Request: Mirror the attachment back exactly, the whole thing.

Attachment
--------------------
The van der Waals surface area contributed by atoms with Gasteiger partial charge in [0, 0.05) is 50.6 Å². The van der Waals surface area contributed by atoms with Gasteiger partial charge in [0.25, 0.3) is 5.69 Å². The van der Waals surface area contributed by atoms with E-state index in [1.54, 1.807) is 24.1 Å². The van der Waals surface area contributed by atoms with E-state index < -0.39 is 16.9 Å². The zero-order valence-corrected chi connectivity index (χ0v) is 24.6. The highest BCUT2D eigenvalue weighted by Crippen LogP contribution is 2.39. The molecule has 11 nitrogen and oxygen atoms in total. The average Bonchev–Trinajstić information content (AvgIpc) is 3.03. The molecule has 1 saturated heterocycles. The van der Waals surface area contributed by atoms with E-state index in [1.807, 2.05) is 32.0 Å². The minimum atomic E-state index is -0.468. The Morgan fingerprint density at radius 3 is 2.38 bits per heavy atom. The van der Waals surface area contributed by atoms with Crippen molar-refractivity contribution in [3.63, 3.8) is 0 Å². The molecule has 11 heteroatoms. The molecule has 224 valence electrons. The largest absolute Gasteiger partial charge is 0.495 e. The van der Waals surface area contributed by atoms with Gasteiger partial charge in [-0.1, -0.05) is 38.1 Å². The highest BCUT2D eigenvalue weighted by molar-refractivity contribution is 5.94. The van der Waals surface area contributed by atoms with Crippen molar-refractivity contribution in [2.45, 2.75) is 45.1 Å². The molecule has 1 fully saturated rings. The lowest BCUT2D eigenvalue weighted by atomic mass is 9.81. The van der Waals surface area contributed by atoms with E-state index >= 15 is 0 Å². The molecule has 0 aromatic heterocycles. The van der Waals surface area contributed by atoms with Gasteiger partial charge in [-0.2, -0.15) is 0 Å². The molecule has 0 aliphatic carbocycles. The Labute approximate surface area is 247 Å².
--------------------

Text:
The van der Waals surface area contributed by atoms with Gasteiger partial charge in [0, 0.05) is 50.6 Å². The van der Waals surface area contributed by atoms with Gasteiger partial charge in [0.25, 0.3) is 5.69 Å². The van der Waals surface area contributed by atoms with E-state index in [1.54, 1.807) is 24.1 Å². The van der Waals surface area contributed by atoms with E-state index < -0.39 is 16.9 Å². The zero-order valence-corrected chi connectivity index (χ0v) is 24.6. The highest BCUT2D eigenvalue weighted by Crippen LogP contribution is 2.39. The molecule has 11 nitrogen and oxygen atoms in total. The average Bonchev–Trinajstić information content (AvgIpc) is 3.03. The molecule has 1 saturated heterocycles. The van der Waals surface area contributed by atoms with E-state index in [1.807, 2.05) is 32.0 Å². The minimum atomic E-state index is -0.468. The Morgan fingerprint density at radius 3 is 2.38 bits per heavy atom. The van der Waals surface area contributed by atoms with Crippen molar-refractivity contribution in [3.63, 3.8) is 0 Å². The molecule has 11 heteroatoms. The molecule has 224 valence electrons. The largest absolute Gasteiger partial charge is 0.495 e. The van der Waals surface area contributed by atoms with Gasteiger partial charge in [-0.1, -0.05) is 38.1 Å². The highest BCUT2D eigenvalue weighted by molar-refractivity contribution is 5.94. The van der Waals surface area contributed by atoms with Crippen molar-refractivity contribution in [2.45, 2.75) is 45.1 Å². The molecule has 1 fully saturated rings. The lowest BCUT2D eigenvalue weighted by atomic mass is 9.81. The van der Waals surface area contributed by atoms with E-state index >= 15 is 0 Å². The molecule has 0 aromatic heterocycles. The van der Waals surface area contributed by atoms with Gasteiger partial charge in [-0.2, -0.15) is 0 Å². The molecule has 0 aliphatic carbocycles. The Labute approximate surface area is 247 Å².